- Footnote 11
- Canadian Academy of Health Sciences. Improving access to oral health care for vulnerable people living in Canada [Internet]. Ottawa: Canadian Academy of Health Sciences; 2014 [cited 2018 Sep 14]. 11
- Footnote 12
- Health Canada. Report on the findings of the oral health component of the Canadian Health Measures Survey, 2007-2009 [Internet]. Ottawa: Health Canada; 2010 [cited 2018 Sep 14]. 12
- Footnote 13
- Canadian Institute for Health Information. Treatment of preventable dental cavities in preschoolers: a focus on day surgery under general anesthesia [Internet]. Ottawa: Canadian Institute for Health Information; 2013 [cited 2018 Sep 14]. 13
- Footnote 14
- First Nations Information Governance Centre. National report of the First Nations Regional Health Survey Phase 3: Volume One [Internet]. Ottawa: First Nations Information Governance Centre; 2018 [cited 2018 Sep 14]. 14
- Footnote 15
- Canadian Dental Association. The state of oral health in Canada [Internet]. Ottawa: Canadian Dental Association; 2017 [cited 2018 Sep 14]. 15
- Footnote 16
- Public Health Agency of Canada. How healthy are Canadians? A trend analysis of the health of Canadians from a healthy eating and chronic disease perspective [Internet]. Ottawa: Public Health Agency of Canada; 2016 [cited 2018 Sep 14]. 16
- Footnote 17
- Statistics Canada. Age and sex, and type of dwelling data: key results from the 2016 census [Internet]. Ottawa: Statistics Canada; 2017 [cited 2018 Sep 14]. 17
- Footnote 18
- Statistics Canada. Body composition of adults, 2012 to 2013 [Internet]. Ottawa: Statistics Canada; 2014 [cited 2018 Sep 14]. 18
- Footnote 19
- Rao DP, Kropac E, Do MT, Roberts KC, Jayaraman GC. Childhood overweight and obesity trends in Canada. Health Promot Chronic Dis Prev Can. 2016;36(9):194-198. 19
- Footnote 20
- Statistics Canada. Directly measured physical activity of children and youth, 2012 and 2013 [Internet]. Ottawa: Statistics Canada; 2015 [cited 2018 Sep 14]. 20
- Footnote 21
- Statistics Canada. Directly measured physical activity of adults, 2012 and 2013 [Internet]. Ottawa: Statistics Canada; 2015 [cited 2018 Sep 14]. 21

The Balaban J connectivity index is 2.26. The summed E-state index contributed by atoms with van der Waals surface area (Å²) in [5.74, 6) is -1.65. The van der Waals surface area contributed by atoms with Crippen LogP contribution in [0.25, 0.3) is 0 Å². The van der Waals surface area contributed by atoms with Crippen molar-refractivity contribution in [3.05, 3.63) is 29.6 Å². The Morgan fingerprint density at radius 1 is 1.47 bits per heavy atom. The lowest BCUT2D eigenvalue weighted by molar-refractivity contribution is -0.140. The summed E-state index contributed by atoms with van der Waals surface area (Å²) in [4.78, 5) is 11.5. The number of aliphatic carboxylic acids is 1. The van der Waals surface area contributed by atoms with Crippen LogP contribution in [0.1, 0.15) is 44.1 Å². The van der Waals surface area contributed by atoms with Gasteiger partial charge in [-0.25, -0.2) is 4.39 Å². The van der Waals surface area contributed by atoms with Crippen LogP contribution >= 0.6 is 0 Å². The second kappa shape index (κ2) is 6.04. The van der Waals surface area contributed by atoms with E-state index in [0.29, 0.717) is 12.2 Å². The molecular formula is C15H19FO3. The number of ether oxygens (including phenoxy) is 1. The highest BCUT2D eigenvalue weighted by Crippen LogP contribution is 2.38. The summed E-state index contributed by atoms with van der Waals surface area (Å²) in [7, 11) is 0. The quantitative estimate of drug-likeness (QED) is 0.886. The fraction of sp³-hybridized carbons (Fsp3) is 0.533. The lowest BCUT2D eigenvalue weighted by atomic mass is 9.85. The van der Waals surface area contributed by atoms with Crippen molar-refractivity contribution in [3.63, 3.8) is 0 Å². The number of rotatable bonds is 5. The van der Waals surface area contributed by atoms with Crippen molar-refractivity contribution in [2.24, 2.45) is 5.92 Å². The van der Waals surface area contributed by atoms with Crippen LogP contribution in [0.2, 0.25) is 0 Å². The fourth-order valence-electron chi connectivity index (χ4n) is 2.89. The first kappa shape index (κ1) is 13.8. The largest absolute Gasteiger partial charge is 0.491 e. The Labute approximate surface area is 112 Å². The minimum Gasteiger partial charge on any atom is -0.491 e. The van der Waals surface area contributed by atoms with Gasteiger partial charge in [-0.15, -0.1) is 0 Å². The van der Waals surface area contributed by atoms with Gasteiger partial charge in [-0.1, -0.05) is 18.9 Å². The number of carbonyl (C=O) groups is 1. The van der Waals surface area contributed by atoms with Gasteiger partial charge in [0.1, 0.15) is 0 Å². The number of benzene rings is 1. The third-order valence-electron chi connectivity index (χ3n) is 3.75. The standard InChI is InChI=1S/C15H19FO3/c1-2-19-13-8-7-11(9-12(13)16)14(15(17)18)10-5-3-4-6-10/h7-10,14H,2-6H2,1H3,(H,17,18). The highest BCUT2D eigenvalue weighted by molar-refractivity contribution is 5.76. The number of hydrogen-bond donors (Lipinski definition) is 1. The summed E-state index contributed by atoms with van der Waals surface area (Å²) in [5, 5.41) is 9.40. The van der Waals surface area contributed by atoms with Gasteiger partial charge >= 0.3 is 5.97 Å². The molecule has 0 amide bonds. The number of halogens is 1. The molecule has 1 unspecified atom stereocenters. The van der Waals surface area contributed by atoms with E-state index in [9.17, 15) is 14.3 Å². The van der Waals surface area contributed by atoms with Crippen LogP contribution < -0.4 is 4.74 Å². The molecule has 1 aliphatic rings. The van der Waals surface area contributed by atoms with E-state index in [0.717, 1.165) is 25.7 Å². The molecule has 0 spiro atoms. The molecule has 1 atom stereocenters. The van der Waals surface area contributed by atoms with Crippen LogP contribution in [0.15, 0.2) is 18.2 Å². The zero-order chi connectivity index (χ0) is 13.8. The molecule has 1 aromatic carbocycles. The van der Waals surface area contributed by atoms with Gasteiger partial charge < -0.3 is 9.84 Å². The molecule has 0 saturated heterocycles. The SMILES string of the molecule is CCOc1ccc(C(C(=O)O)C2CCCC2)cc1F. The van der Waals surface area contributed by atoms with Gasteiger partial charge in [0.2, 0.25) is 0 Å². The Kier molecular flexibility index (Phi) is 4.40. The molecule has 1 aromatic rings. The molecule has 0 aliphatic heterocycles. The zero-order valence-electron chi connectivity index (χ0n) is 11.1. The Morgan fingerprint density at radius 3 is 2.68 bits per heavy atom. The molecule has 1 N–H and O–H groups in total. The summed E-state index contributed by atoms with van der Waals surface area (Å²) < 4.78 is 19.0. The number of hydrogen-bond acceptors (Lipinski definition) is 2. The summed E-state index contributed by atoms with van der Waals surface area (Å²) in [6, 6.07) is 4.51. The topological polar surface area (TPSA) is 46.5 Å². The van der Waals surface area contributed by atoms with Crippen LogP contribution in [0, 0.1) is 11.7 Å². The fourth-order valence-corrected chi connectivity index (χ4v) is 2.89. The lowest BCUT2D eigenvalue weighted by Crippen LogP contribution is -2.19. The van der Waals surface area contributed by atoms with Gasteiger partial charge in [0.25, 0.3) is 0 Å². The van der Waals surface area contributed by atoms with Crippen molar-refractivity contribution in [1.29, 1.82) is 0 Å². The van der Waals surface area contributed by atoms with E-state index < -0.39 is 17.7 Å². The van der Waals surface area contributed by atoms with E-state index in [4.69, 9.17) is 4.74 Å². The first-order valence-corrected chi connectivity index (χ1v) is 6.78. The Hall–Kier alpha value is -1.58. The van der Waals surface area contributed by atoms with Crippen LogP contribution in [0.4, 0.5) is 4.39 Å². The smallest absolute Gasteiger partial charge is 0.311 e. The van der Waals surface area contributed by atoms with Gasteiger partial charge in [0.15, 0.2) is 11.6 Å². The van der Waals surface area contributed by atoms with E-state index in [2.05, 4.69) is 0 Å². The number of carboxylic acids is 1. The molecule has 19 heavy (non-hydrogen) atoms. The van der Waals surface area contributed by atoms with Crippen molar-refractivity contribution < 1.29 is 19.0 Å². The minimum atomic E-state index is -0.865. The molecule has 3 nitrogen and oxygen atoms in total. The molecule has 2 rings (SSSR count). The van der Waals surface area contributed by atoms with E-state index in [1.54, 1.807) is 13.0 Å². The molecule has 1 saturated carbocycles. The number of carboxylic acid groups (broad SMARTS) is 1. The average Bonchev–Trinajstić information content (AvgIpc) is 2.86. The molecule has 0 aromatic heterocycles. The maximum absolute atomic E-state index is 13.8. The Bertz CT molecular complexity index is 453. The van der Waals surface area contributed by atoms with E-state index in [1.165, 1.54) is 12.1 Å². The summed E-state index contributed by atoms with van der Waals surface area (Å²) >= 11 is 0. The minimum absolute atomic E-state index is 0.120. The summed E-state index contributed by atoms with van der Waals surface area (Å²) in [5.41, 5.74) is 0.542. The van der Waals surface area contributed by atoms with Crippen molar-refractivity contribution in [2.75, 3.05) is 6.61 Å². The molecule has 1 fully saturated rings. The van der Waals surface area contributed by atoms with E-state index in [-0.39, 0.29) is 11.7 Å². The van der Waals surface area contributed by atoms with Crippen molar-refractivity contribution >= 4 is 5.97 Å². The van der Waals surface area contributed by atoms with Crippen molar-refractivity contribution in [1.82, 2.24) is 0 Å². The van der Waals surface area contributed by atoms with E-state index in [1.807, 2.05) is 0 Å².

- Footnote 22
- Health Canada. Measuring the food environment in Canada [Internet]. Ottawa: Health Canada; 2013 [cited 2018 Sep 14]. 22
- Footnote 23
- Richmond CA, Ross NA. The determinants of First Nation and Inuit health: a critical population health approach. Health Place. 2009;15(2):403-411. 23
- Footnote 24
- Chan L, Receveur O, Sharp D, Schwartz H, Ing A, Tikhonov C. First Nations Food, Nutrition and Environment Study (FNFNES): results from British Columbia (2008/2009). Prince George: University of Northern British Columbia; 2011. 24
- Footnote 25
- Chan L, Receveur O, Sharp D, Schwartz H, Ing A, Fediuk KI. First Nations Food, Nutrition and Environment Study (FNFNES): results from Manitoba (2010). Prince George: University of Northern British Columbia; 2012. 25
- Footnote 26
- Chan L, Receveur O, Batal M, William D, Schwartz H, Ing A, et al. First Nations Food, Nutrition and Environment Study (FNFNES): results from Ontario (2011/2012). Ottawa: University of Ottawa; 2014. 26
- Footnote 27
- Chan L, Receveur O, Batal M, William D, Schwartz H, Ing A, et al. First Nations Food, Nutrition and Environment Study (FNFNES): results from Alberta (2013). Ottawa: University of Ottawa; 2016. 27
- Footnote 28
- Chan L, Receveur O, Batal M, William D, Schwartz H, Ing A, et al. First Nations Food, Nutrition and Environment Study (FNFNES): results from the Atlantic (2014). Ottawa: University of Ottawa; 2017. 28
- Footnote 29
- Chan L, Receveur O, Batal M, Sadik T, Schwartz H, Ing A, et al. First Nations Food, Nutrition and Environment Study (FNFNES): results from Saskatchewan (2015). Ottawa: University of Ottawa; 2018. 29
- Footnote 30
- Hawkes C, Smith, TG, Jewel J, Wardle J, Hammond RA, Friel S, et al. Smart food policies for obesity prevention. Lancet. 2015;385(9985):2410-2421. 30
- Footnote 31
- Raine KD, Atkey K, Olstad DL, Ferdinands AR, Beaulieu D, Buhler S, et al. Healthy food procurement and nutrition standards in public facilities: evidence synthesis and consensus policy recommendations.Health Promot Chronic Dis Prev Can. 2018;38(1):6-17. 31